PROCESSIONS, PAGEANTS, ASSEMBLIES
With the subject of processions, discussed on page 808, may be connected pageants and assemblies, because at some three or four periods in the history of Freemasonry the three had the same importance for both the public and Craftsmen. In the earliest period of the Operative Craft assemblies were in general forbidden by the King, whether public or private—if public they were generally called assemblies or congregations, if private they were often called covines; it was feared lest large numbers of peoples met together might plan united action against their temporal or their religious rulers.
An assembly could, however, be held on written permission, or patent, from some lord, prince, or king; and the author of the original version of the Old Charges made much of the fact that when it had held its General Assembly in York to receive a charter, the Fraternity held it by royal permission, which proved that it had not been an unlawful congregation or covine. Even after they had formed a new and permanent General Assembly, or Grand Lodge, in 1717, the Lodges did not feel easy in their minds until they had secured patronage from a member of the nobility, the Duke of Montague, and, as the events proved, they were wise, because when in 1799 the Parliament forbade secret societies (“covines”) the Noble Patrons of the two Grand Lodges went in person and obtained exemption for the Fraternity by name.
In the heyday of the gild system pageants were a prominent, established, constituted municipal event, provided for in the law, supervised by the Mayor and Aldermen, and belonging to the customs or rules of the gilds themselves.
These pageants consisted of floats, each mounted on a wagon, each boat having some general significance, or else was one act in a connected series of acts. They were so elaborately and richly costumed, the “machinery” used was so ingenious, and the arrangements to be made were so extensive, that a pageant like the famous Corpus Christi at Chester might cost many thousands of dollars; and records of the gild and City Companies, each of which participated, show that there was often much complaint about costs. The custom was for each gild to contribute one float, or “waggon.” It does not appear that Freemasons were very often in these pageants; where they had local gilds or companies they usually were small; where many Masons worked on a cathedral they had not a gild but a Lodge.
The Church and the State between them exercised a rigid control of these pageants, censored the words spoken, and the actions, costumes, and machinery.
This fact explains the early fear Masons had of Masonic pageants; it explains also why Freemasons enacted their own ceremonies in secret; they knew, oftentimes, that the Church would condemn them for heresy, or at least would frown upon them as novelties or innovations; in a time when the people had no books, and priests preached few sermons, pageants became a book, and the Church made sure to see that it was an orthodox book.
The ceremonies used by the Freemasons then would, if we could now see them, be innocuous and innocent in our eyes, and with no theological significance; but our own familiar and innocuous ceremonies, were we by miracle to enact them in the year 1200 A.D., would condemn us to burning at the stake; the Tiler at the door of the Medieval Lodge and the guard against eavesdroppers were of more than ceremonial importance; certainly no Freemason would wish to see his own emblems and ceremonies exhibited in a pageant.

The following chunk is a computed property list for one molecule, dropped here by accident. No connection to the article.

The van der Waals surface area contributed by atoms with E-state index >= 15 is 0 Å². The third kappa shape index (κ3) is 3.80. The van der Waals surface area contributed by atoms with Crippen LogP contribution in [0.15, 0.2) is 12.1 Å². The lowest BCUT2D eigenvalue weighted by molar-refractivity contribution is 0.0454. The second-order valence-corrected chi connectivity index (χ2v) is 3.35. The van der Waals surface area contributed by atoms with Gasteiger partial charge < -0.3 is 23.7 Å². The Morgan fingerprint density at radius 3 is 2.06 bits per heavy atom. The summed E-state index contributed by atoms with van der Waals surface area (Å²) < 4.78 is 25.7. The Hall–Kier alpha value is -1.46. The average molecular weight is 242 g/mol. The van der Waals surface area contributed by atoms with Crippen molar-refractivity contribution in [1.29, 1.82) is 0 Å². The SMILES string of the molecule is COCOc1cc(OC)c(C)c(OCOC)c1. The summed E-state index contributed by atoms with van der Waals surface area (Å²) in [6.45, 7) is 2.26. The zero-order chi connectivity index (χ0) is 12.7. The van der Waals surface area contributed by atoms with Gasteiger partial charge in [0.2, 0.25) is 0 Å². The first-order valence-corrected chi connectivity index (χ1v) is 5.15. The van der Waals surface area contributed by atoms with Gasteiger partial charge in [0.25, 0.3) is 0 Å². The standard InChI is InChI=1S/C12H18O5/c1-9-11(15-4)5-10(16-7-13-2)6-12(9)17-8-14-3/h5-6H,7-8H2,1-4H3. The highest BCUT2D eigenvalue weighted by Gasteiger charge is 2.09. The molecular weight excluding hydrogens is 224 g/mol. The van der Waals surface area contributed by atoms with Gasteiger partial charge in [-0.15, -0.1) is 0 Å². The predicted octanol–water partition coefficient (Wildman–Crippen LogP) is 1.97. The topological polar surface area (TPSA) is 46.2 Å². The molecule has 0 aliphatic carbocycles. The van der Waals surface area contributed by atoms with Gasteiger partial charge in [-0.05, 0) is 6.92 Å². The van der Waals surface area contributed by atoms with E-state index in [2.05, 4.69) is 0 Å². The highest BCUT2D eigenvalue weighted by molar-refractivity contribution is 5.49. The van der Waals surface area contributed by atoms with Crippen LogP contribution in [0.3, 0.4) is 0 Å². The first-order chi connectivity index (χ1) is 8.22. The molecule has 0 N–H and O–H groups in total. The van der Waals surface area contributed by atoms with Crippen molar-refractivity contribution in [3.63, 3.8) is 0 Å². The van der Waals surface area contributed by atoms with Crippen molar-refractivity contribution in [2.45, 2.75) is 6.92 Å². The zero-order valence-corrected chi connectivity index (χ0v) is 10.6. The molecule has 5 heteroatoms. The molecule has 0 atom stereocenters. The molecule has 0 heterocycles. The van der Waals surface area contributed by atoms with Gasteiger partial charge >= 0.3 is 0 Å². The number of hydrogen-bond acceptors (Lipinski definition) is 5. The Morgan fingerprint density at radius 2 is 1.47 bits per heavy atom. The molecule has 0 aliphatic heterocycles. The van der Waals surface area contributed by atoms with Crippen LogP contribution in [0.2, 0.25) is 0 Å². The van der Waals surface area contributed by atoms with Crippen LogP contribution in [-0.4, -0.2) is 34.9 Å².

By the Eighteenth Century the pageant had become a procession, but even as processions they had their dangers, as Dr. Desaguliers and his Brethren discovered in the early years of Grand Lodge. Streets were narrow; a procession stopped traffic and interfered with stores and shops (the typical Medieval village or town had no stores); street arabs were inspired to rowdyism; the more solemn the procession the more likely it was to be parodied by a mock procession—an acted-out cartoon. Moreover, processions often were used for political propaganda, or as public protests, or as threats to gentlemen in power, or as invitations to popular revolt, or as a challenge to some rival party, etc. The Grand Lodge forbade Masonic processions, even the old custom of the ceremonial conducting of a new Grand Master from his home to be installed in the Grand Lodge room. When Preston and his fellow officers from the Lodge of Antiquity met at church, they walked together only a few feet, and wore no regalia except white gloves, yet they were expelled by the Grand Lodge.
What a procession might mean in the terms of pubs lie order, and at times of political crisis, is best seen in the history of the troubles in Ireland which led to the foundation or the Orange Society; and in the history of Cambridge and of Oxford Universities when in the battles between Town and Gown what began as a procession would up as a riot. At the present time what we Americans call “Masonic processions” are not processions as Eighteenth Century Masons would have understood the word because they do not enact anything or signify anything; they are nothing but a walking together,” not for the purpose of putting Masonic emblems or regalia on public view but in order that when the members of a Lodge attend a church or a funeral or go to lay a corner-stone they go together.
The difficulties Grand Lodges and Grand Masters have of deciding whether to permit them or not may be owing to their confusing a present day “marching together” with the very different processions of the days when the first rules were made.
(See Historical Reminiscence of the City of London and its Livery Companies, by Thomas Arundell; Bentley; London; 1869; it is very rich in materials OF gild processions, pageants, etc.; see Chapters XXIV and XX~Y, and consult Index.)